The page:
The world’s media has focused on one major corporate finance story recently. A huge leak of documents has lifted the lid on how the rich and powerful use tax havens to hide their wealth.
The files were leaked from one of the world’s most secretive companies, a Panamanian law firm called Mossack Fonseca.
So what are the Panama Papers, just how big is the corruption uncovered so far and what are the implications for holding companies who are operating perfectly legally in foreign jurisdictions?
BJ Chong, a partner and corporate law specialist with Palmers explained: “The files show how many Mossack Fonseca clients were able to launder money, dodge sanctions and avoid tax.
“In one case, the company offered an American millionaire fake ownership records to hide money from the authorities. This is in direct breach of international regulations designed to stop money laundering and tax evasion.”
The Panama Papers represents the biggest leak in history, dwarfing the data released by the Wikileaks organisation in 2010. According to the BBC, who give an example of the scale of the data involved, if the amount of data released by Wikileaks was equivalent to the population of San Francisco, the amount of data released in the Panama Papers is the equivalent to that of India.
There are links to 12 current or former heads of state and government in the data, including dictators accused of looting their own countries.
More than 60 relatives and associates of heads of state and other politicians are also implicated.
The files also reveal a suspected billion-dollar money laundering ring involving close associates of Russia’s President, Vladimir Putin.
Also mentioned are the brother-in-law of China’s President Xi Jinping, Ukraine President Petro Poroshenko, Argentina President Mauricio Macri, the late father of UK Prime Minister David Cameron and three of the four children of Pakistan’s Prime Minister Nawaz Sharif. The documents show that Iceland’s Prime Minister, Sigmundur Gunnlaugsson, had an undeclared interest linked to his wife’s wealth. He has now resigned. The scandal also touches football’s world governing body, Fifa.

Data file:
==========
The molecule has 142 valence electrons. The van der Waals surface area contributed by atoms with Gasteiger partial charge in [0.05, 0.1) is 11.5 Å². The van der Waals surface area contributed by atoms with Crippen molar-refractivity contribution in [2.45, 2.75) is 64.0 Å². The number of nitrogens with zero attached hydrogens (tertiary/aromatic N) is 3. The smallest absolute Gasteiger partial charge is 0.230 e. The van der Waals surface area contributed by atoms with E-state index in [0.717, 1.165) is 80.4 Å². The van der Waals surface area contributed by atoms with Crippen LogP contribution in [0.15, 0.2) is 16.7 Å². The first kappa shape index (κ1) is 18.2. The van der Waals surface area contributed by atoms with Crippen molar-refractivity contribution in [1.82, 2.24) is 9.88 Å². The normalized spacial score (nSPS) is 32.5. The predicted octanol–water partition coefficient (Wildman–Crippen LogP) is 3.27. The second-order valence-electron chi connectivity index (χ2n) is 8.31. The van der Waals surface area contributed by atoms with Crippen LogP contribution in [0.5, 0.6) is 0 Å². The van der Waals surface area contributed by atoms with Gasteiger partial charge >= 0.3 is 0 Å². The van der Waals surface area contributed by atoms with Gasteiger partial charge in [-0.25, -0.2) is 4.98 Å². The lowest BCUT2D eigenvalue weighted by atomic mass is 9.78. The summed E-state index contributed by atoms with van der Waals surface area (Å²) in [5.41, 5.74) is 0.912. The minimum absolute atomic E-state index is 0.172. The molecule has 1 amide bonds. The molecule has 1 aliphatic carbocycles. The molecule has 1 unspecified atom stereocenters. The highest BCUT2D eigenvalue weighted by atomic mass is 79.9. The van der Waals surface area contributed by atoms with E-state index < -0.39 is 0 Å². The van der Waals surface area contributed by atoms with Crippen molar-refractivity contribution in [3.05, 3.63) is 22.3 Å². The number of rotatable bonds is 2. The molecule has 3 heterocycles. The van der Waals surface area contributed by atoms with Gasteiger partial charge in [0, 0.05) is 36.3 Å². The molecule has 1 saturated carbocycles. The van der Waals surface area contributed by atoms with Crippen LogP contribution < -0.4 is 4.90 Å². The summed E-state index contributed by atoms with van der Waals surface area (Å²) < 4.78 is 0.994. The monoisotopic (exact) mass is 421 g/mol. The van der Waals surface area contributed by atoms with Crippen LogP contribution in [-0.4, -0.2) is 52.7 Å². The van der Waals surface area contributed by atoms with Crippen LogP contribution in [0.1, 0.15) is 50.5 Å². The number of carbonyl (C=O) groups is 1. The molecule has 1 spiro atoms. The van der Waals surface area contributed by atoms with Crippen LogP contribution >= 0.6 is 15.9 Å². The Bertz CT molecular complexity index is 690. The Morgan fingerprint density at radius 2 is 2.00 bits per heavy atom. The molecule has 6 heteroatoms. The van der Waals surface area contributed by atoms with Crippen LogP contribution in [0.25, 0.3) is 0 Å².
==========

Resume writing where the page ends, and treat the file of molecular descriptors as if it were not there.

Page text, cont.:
Part of the documents suggest that a key member of Fifa’s ethics committee, Uruguayan lawyer Juan Pedro Damiani, and his firm provided legal assistance for at least seven offshore companies linked to a former Fifa vice-president arrested last May as part of the US inquiry into football corruption.
The leak has also revealed that more than 500 banks, including their subsidiaries and branches, registered nearly 15,600 shell companies with Mossack Fonseca.
In all, the details of 214,000 entities, including companies, trusts and foundations, were leaked.
The information in the documents dates back to 1977, and goes up to December last year. Emails make up the largest type of document leaked, but images of contracts and passports were also released.
BJ Chong continued: “Using an offshore structure is not illegal in and of itself and there can be legitimate reasons for doing so, such as where well-known companies are assessing routes into new markets, mergers and acquisitions and legitimate estate or tax planning
“Some of the main allegations which follow the disclosure of the Panama Papers, centre on the creation of shell companies, that have the outward appearance of being legitimate businesses, but are just empty shells. They do nothing but manage money, while hiding who owns it.
“It is important to emphasise that shell companies are different to legitimate multiple holding companies which can be set up as a useful asset protection planning strategy and help to mitigate business risks.
“An ideal business structure often consists of an operating entity that does not own any vulnerable assets and a holding entity that actually owns the business’s assets. With this structure, the small business owner can eliminate, or at the very least substantially limit, liability for both business debts and personal debts.
“A multiple entity approach takes planning and expert advice to balance, amongst other things, funding through both equity and debt, using leases, loans and liens. With the ensuing Panama Papers scandal, many companies may now be put off going along this road, but it is worth seeking expert advice before companies turn their backs on these structures. The old adage, of ‘not throwing the baby out with the bath water’ definitely applies here.”
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